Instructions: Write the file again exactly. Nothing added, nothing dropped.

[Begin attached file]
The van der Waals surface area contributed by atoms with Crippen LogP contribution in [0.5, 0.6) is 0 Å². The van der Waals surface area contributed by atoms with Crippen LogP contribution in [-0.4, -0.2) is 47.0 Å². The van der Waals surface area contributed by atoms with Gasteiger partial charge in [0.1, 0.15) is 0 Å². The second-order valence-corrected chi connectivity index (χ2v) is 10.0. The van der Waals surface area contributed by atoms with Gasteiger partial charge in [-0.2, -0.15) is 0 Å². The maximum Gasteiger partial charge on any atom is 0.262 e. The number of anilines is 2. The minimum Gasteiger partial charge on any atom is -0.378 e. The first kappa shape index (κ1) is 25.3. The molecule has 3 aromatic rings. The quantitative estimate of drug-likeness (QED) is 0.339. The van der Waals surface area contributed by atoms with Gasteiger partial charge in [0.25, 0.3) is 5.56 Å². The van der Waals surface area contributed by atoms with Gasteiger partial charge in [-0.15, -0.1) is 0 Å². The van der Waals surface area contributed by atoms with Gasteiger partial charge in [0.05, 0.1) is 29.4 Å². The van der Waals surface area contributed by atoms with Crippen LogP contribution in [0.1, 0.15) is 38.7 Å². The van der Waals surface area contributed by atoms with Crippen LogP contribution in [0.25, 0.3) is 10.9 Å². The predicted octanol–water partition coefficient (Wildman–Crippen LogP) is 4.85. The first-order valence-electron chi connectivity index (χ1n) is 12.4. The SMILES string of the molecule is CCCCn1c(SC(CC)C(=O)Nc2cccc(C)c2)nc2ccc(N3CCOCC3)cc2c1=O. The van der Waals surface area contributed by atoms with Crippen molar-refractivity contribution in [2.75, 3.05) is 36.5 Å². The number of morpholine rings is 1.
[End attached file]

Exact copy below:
The van der Waals surface area contributed by atoms with Crippen LogP contribution in [0.5, 0.6) is 0 Å². The van der Waals surface area contributed by atoms with Crippen LogP contribution in [-0.4, -0.2) is 47.0 Å². The van der Waals surface area contributed by atoms with Gasteiger partial charge in [0.1, 0.15) is 0 Å². The second-order valence-corrected chi connectivity index (χ2v) is 10.0. The van der Waals surface area contributed by atoms with Gasteiger partial charge in [-0.2, -0.15) is 0 Å². The maximum Gasteiger partial charge on any atom is 0.262 e. The number of anilines is 2. The minimum Gasteiger partial charge on any atom is -0.378 e. The first kappa shape index (κ1) is 25.3. The molecule has 3 aromatic rings. The quantitative estimate of drug-likeness (QED) is 0.339. The van der Waals surface area contributed by atoms with Gasteiger partial charge in [0.25, 0.3) is 5.56 Å². The van der Waals surface area contributed by atoms with Gasteiger partial charge in [-0.15, -0.1) is 0 Å². The van der Waals surface area contributed by atoms with Gasteiger partial charge in [0.05, 0.1) is 29.4 Å². The van der Waals surface area contributed by atoms with Crippen LogP contribution in [0.1, 0.15) is 38.7 Å². The van der Waals surface area contributed by atoms with Crippen LogP contribution in [0.25, 0.3) is 10.9 Å². The predicted octanol–water partition coefficient (Wildman–Crippen LogP) is 4.85. The first-order valence-electron chi connectivity index (χ1n) is 12.4. The SMILES string of the molecule is CCCCn1c(SC(CC)C(=O)Nc2cccc(C)c2)nc2ccc(N3CCOCC3)cc2c1=O. The van der Waals surface area contributed by atoms with Crippen molar-refractivity contribution in [2.75, 3.05) is 36.5 Å². The number of morpholine rings is 1.